Faithful Friends Provide Holiday Gift


The next few weeks will give us sounds of the season…in the stores, on our apps, at holiday concerts. For me, the song “Merry Little Christmas” always sets a proper tone. I like this classic because it recalls “faithful friends who are dear to us,” and sets a mood that takes me back to the days when “troubles were out of sight.”

One memory goes back to fifth grade when halfway through the year a new kid showed up in our class. He was tall and gangly, but also relentlessly friendly…smiling, chatting up his new classmates. He moved from Detroit because of his dad’s job. The family relocated to an old apartment near the post-World War II tract development where our school had popped up along with the all the new houses…and the Baby Boom students.

His name is Don Weber, and he became my longest-standing friend. (I choose my words carefully here, because my wife Sandy has always been my best friend.) 

Don and I went on through high school together and were in each other’s weddings. Sandy and I were godparents to Don and Kathie’s daughter, Ellison. We joined them on vacations, plus virtually every New Year’s Eve and New Year’s Day for 50 years. As the song says, “Through the years we’ll always be together.”

But before Don, there was first friend Chris, who lived three houses down the block when I was four.  We were inseparable until about fourth grade, and then over time, we lost touch…even though we lived in the same town. Perhaps 15 years ago I ran into him in an elevator of a building where he worked as an assistant prosecutor catching deadbeat dads. We scheduled a lunch at the “Happy Hour” saloon in our old neighborhood, swapped stories, strolled past our former homes…and have never seen each other again. 

None of this should surprise us. Nearly 50 percent of Americans say they met their closest friends before they were 21. Some 45 percent of adults say it is difficult to form new relationships: data shows that the average person has not made a new friend in at least five years.  Experts say that the emotional quality of a relationship declines by 1/3 for every year we don’t see an old friend.

That doesn’t even include our experiences with COVID-19. Half of us report losing touch with at least some of our friends during the quarantine. Clearly, some people are already resuming a few of those old relationships. Yet others are reluctant to resume friendships that may have been fractured by political or health debates over the past two years.

Further, psychologist Robin Ian MacDonald Dunbar says that none of us can handle more than a certain number of relationships at one time. His “Dunbar number” maxes out at just one or two “intimate friends” (the people you fully confide in), five close friends, 15 best friends, 50 good friends, and 150 random acquaintances. That is by and large the limit our brain and schedules can handle.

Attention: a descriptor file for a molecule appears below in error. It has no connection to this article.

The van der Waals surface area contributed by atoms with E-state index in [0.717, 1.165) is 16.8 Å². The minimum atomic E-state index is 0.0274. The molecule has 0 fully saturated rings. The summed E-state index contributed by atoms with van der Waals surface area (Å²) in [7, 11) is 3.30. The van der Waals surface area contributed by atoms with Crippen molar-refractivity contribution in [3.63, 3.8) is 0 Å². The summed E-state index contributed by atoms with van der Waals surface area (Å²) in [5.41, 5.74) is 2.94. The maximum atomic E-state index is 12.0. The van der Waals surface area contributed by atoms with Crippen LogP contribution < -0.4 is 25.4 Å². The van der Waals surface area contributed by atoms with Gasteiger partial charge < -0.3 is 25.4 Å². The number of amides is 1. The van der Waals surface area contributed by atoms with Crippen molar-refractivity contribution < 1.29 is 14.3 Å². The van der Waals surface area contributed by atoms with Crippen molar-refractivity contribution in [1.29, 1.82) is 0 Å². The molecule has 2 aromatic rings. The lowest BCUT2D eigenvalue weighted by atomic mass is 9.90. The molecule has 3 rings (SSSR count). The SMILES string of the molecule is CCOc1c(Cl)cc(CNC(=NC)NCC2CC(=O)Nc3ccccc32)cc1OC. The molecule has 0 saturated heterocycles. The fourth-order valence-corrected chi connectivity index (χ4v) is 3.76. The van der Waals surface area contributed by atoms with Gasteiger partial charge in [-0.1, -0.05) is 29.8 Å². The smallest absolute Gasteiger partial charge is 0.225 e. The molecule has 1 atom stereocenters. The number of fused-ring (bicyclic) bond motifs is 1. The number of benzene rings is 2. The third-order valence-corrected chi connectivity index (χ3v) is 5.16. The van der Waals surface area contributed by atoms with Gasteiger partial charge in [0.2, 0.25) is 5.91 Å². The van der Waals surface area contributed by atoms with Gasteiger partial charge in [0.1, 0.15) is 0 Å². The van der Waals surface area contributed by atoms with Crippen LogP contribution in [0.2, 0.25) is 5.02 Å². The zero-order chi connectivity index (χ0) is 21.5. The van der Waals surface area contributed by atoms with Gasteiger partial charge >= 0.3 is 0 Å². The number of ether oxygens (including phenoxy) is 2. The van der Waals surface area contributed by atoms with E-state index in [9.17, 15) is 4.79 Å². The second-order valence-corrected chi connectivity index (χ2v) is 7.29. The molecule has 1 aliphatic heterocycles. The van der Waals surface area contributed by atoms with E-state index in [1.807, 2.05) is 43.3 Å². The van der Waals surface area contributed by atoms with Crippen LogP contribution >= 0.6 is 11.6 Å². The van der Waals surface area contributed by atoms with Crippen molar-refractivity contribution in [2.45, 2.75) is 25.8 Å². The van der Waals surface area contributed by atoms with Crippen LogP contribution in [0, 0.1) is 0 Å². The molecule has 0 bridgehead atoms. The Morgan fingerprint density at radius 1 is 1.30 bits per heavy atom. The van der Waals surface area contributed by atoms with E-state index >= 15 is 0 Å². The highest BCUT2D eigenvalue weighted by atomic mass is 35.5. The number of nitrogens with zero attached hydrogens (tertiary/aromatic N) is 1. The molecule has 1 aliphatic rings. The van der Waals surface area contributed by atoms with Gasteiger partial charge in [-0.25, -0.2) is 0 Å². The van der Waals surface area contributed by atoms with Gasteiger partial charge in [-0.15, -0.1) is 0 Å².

Still, science repeatedly affirms that friendships of any kind are a key driver of happiness. The Mayo Clinic reports that friends enrich our lives and make us healthier. Friends deliver benefits that include lower stress and improved self-confidence. 

All of that makes it worth mentioning that “National Call a Friend Day” is coming up on Dec. 28. Yes, it’s a thing. It’s unclear how it started, but the day seems to be a response to technology such as smartphones, social media, email, and texts that foster contacts that are constant and instant…but perhaps not intimate. 

Call a Friend Day reminds us to take a couple of moments and reach out by voice to someone who is (or once was) important to us…the kid who sat next to us on the school bus, a teacher who directed the high school musicals, college friends, our supportive first boss. 

Columnist and author Bob Green grew up in an Ohio suburb very much like Sylvania; therefore, he understands the kind of friendships that can be built here…and their long-term value.

“We all, if we’re lucky, have someone in our lives who remains close to us no matter where the world leads us….our first friends, our oldest friends,” he writes. “Friendship is the only thing that lasts forever. No one can take it away from you, except yourself.”

Keep that thought in mind as you consider an unrelated piece of data from the marketing world: many people prefer handmade gifts rather than store-bought items at holiday time. So, think, what is one thing that you can make this year that would be appreciated most? How about a phone call to an old friend?

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